** This word, apparently used here to mean non-prophet, does not appear to be a literal opposite of the word used for prophet.  Broken down, it more closely resembles without-study.

Tuesday, September 6, 2011

Advancement and Challenge

The nouns in the title are two things that tend to contribute to a games enjoyment. 
  • Progress Quest takes advancement to the extreme and removes all challenge. Surprisingly it still retains some entertainment value, at least until the player feels they have seen all it has to offer.
  • An arcade style game such as Doublewires has no advancement to speak of, unless one counts advancement of the timer, and relies almost entirely on challenge to appeal to the player.  Such a game can remain fun as long as the player keeps getting better but will quickly become tiresome once the player either is unable to improve their skill or masters the game entirely.  In this particular example, mastering the game simply means that one is skillful enough to play indefinitely without dying.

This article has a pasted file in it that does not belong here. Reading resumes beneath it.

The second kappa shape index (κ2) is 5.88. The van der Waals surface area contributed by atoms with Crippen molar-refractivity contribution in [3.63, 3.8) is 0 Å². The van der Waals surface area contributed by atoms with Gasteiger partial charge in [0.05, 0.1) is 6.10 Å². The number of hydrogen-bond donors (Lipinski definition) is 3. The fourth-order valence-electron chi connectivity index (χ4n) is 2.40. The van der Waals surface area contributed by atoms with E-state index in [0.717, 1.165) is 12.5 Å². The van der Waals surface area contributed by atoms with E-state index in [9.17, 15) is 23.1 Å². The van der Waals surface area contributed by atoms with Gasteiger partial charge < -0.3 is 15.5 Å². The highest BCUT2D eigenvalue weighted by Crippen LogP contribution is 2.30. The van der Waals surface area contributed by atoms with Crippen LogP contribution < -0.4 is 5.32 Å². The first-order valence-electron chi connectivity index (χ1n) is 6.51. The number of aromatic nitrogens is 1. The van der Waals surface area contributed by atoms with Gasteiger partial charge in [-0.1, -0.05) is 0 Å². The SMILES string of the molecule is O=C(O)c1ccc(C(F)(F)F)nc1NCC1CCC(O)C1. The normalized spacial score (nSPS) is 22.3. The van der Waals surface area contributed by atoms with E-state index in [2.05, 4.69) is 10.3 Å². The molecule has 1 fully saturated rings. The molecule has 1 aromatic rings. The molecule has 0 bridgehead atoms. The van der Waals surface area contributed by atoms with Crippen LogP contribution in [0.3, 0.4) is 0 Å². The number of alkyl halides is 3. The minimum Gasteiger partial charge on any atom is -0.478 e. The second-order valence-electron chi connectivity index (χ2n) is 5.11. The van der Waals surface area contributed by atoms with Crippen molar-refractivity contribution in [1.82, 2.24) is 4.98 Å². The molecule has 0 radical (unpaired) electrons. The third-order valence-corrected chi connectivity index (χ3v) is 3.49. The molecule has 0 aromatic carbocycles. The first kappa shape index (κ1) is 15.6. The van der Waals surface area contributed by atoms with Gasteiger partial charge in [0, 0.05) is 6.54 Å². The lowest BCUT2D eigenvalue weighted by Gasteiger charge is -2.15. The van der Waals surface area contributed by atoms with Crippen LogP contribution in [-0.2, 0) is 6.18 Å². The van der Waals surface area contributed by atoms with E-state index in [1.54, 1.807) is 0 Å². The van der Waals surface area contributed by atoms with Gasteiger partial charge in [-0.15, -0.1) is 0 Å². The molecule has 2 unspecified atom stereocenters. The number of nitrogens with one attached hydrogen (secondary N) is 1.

Now one could argue that challenge in this context is merely a mechanism used to provide another form of advancement, namely the advancement of the players actual skill level (as opposed to some notion of virtual skill level).   But its more than that because challenge can remain fun even after one has mastered the game in question.  Whether a game falls into the latter category is purely subjective, but for many people Sudoku seems to be an example of this.  With challenge, at some point one moves from advancement of skill to maintenance of skill, and the latter can be fun even with no hope of further advancement.

Nonetheless, I personally tend to have little patience for a game unless it has a good measure of both challenge and advancement.  Disgaea was one such game and it took both of these elements to rather extreme levels.  Advancement was available for both characters and items, the level cap was 9999, and mobs continued to grow in power with the player.  At every point during this progression, players could effectively choose the difficulty by repeating earlier missions or by forging ahead to new missions when they felt they were ready.  On top of all this, the game was kept interesting through the use of randomized dungeons.  Unfortunately the level of variety provided by the randomization in Disgaea was not sufficient to keep things interesting for 10,000 levels.   Nor do I think it could have been, but that's something I plan to discuss at length in another post.